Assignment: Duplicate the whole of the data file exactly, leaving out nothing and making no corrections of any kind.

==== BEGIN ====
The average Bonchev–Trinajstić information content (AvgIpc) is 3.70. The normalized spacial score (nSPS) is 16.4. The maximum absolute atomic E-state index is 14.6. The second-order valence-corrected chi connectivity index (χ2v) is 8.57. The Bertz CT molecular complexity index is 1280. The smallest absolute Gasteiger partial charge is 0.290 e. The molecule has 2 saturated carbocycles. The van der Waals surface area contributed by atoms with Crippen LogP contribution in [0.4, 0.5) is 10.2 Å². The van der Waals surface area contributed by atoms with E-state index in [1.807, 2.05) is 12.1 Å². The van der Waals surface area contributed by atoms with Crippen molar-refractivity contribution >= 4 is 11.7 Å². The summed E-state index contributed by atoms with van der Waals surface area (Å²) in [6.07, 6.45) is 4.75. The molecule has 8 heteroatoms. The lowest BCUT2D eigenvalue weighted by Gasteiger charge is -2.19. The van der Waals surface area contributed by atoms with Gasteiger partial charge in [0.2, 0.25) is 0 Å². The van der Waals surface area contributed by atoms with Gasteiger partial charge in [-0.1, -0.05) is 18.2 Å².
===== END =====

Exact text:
The average Bonchev–Trinajstić information content (AvgIpc) is 3.70. The normalized spacial score (nSPS) is 16.4. The maximum absolute atomic E-state index is 14.6. The second-order valence-corrected chi connectivity index (χ2v) is 8.57. The Bertz CT molecular complexity index is 1280. The smallest absolute Gasteiger partial charge is 0.290 e. The molecule has 2 saturated carbocycles. The van der Waals surface area contributed by atoms with Crippen LogP contribution in [0.4, 0.5) is 10.2 Å². The van der Waals surface area contributed by atoms with E-state index in [1.807, 2.05) is 12.1 Å². The van der Waals surface area contributed by atoms with Crippen molar-refractivity contribution >= 4 is 11.7 Å². The summed E-state index contributed by atoms with van der Waals surface area (Å²) in [6.07, 6.45) is 4.75. The molecule has 8 heteroatoms. The lowest BCUT2D eigenvalue weighted by Gasteiger charge is -2.19. The van der Waals surface area contributed by atoms with Gasteiger partial charge in [0.2, 0.25) is 0 Å². The van der Waals surface area contributed by atoms with Gasteiger partial charge in [-0.1, -0.05) is 18.2 Å².